South Africans, civil and labour organisations, and private entities have heard enough promises, initiatives, summits and talk about economic growth and service delivery.
Still, the country stays put in economic distress. We know our government and leaders have failed us. Ordinary South Africans are wallowing in poverty, surviving hand to mouth with no concrete plans or hope for a better future.
We may not know why Sona should matter anymore, but we certainly know what is wrong and needs fixing.
More than 32% of the working-age population is unemployed, totalling about 7.7 million individuals, of which 4.6 million are young.
Unless we come up with solutions to this disaster, we are in trouble as a country. The social relief grant, introduced during Covid-19, brought great relief to many, but South Africans want jobs and a sustainable economy. The majority of South Africans survive on the brink of poverty.
The energy crisis has seen more promises by President Cyril Ramaphosa than many care to remember, but load shedding continues to bring our country to its knees. Companies are closing down, while some are laying off workers and 189 notices are the order of the day, as they no longer have the capacity to run entire operations.
While citizens fear break-ins and robberies whenever load shedding kicks in at night, energy experts encourage those who can afford it to take care of their own energy needs. The water crisis devastates households, poses health risks and threatens economic activities and growth.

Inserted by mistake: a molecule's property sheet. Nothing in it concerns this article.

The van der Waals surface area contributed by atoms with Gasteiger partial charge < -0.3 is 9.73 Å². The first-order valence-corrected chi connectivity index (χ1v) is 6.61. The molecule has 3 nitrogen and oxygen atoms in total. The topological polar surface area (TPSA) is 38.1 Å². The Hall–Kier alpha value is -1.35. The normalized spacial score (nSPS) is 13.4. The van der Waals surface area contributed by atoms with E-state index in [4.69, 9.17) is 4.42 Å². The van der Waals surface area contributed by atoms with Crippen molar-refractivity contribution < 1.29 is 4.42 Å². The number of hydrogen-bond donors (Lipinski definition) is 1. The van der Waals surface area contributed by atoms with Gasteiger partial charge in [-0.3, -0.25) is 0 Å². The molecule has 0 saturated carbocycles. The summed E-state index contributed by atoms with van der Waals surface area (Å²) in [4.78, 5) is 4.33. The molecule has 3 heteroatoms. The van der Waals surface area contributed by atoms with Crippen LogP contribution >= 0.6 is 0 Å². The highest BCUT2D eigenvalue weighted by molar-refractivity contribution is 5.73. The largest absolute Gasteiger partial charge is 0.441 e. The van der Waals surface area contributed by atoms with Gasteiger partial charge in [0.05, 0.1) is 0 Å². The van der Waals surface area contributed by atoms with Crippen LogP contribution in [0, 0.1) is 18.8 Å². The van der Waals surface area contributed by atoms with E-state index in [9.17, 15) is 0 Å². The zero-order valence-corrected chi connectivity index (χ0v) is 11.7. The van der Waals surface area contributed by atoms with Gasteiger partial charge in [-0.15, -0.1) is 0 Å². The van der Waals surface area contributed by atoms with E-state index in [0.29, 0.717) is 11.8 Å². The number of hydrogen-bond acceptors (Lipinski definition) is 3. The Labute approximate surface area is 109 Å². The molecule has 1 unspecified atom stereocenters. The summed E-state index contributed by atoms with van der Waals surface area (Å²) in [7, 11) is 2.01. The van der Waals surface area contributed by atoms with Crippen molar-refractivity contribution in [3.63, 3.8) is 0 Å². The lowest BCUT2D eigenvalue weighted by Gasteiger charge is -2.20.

Experts agree there is no water shortage, only a crumbling infrastructure that is not seeing the capital development required to avert water shedding in the near future, and no political will to take the required action.
To this day, South Africa has millions of people who do not have access to clean, running water.
The crime rate in the country has spiralled out of control because of unemployment and the harsh realities people face as they try to make ends meet.
State-owned enterprises (SOEs), including Denel, Eskom, Prasa, SAA, the SABC and others, stumble on haplessly, unable to function as proper businesses due to corruption and mismanagement of funds while seeking bailouts from government.
South Africans are sick and tired of their tax money being used to keep failing SOEs afloat and carrying the unemployed masses through social grants.
Trade Union, United Association of South Africa (UASA) demands Ramaphosa take a definite stand about unemployment, energy surety, the cost of living (CPI and interest rates), gender-based violence, inequality, lack of service delivery and corruption, and then make known the definite plans government has to make a difference.In this Sona, we want to hear about tangible mileposts that Ramaphosa's office intends to achieve during its term.
UASA calls on Ramaphosa to restore South Africans' dignity, especially the poorest of the poor who live in despair due to high-level thieves and crooks.